There has been a move toward micro-finance over the last few years in a number of areas within the impact investment arena. As more consumers adhere to the organic and sustainably farmed initiative themes, there will be a higher demand for this type of enterprise globally.

Although this market is not new, it is being continually “seeded” by Root Capital, an entrepreneurial non-profit founded by Willy Foote back in 1999 with a loan to a cardamom and coffee cooperative in northwestern Guatemala. We tend to believe that these types of loans can often be overlooked by the major lenders and at most would constitute a small portion of their loan book.

According to a March 14, 2015 article in the Economist, “Root’s business is lending to the owners of small farms in poor countries. An estimated 450m of these smallholdings exist worldwide, typically providing a subsistence-at-best income for more than 2 billion of the poorest people on the planet. Mainstream finance has largely ignored them. They face multiple hardships, including land of poor quality, a lack of infrastructure to get their output to market and the constant threat of being wiped out by extreme weather. The lack of access to credit for working capital and investment makes a bad situation worse.”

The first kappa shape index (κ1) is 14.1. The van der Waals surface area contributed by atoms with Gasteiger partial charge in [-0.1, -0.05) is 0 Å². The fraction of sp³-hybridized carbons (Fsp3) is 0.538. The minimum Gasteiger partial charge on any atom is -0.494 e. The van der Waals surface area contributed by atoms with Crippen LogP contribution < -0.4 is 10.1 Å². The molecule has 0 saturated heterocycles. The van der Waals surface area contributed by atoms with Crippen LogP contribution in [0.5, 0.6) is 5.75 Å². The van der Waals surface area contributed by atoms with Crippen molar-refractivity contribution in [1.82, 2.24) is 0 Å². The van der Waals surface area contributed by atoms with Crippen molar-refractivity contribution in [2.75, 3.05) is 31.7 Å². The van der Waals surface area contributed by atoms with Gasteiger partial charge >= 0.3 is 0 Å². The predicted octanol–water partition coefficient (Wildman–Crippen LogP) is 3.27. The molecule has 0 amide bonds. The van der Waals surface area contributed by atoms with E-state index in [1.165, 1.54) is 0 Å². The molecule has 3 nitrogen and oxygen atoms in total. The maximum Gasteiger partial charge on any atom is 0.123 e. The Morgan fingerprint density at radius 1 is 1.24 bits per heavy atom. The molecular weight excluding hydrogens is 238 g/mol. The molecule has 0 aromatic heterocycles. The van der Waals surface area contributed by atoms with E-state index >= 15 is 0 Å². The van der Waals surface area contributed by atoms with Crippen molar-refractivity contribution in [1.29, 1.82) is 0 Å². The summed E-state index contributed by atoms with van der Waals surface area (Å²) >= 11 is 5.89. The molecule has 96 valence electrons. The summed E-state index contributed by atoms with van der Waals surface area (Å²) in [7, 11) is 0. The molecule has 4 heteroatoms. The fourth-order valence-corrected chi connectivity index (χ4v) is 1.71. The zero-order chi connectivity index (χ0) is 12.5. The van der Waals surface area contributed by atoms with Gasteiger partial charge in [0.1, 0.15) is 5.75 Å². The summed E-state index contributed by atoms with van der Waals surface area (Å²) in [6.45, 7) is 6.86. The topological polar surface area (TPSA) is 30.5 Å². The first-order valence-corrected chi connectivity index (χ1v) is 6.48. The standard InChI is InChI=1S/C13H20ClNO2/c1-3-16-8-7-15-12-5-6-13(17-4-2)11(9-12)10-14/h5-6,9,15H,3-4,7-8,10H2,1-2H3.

With any loan from the highest quality to AAA companies to high yield bonds, there are a variety of risks. Think about the recent high yield volatility largely due to one sector in energy. While we cannot vouch for Roots loan portfolio, we feel this specific asset class is a risk worthy of exploration.

“The company says that less than 3% of its loans go bad, a failure rate that would be impressive even among much richer clients. The loans, which come with free advice and training in how best to use the money, are helping farmers increase their productivity and so boost their incomes. The money also protects farmers from having to sell their wares cheaply to the first available buyer. More than half of Root’s borrowers see their income increase by at least 20% a year after receiving a loan; it rises by over 50% for nearly a third of them.”

It is an interesting time in the markets as a robust group of non-profits and for-profit organizations work toward a larger opportunity set for investors. These investments require a lot of due-diligence in order for it to make it as a complement to an existing portfolio.

Keep this in mind as you explore the many possibilities outside the traditional asset allocation.

Sincerely,

Tom Koehler-CIO

“Socially Responsible Investments represent a complex asset class and while we covered a small amount, there is a lot more information needed prior to making an investment decision. Let us know if we can provide more information to help in that process.”

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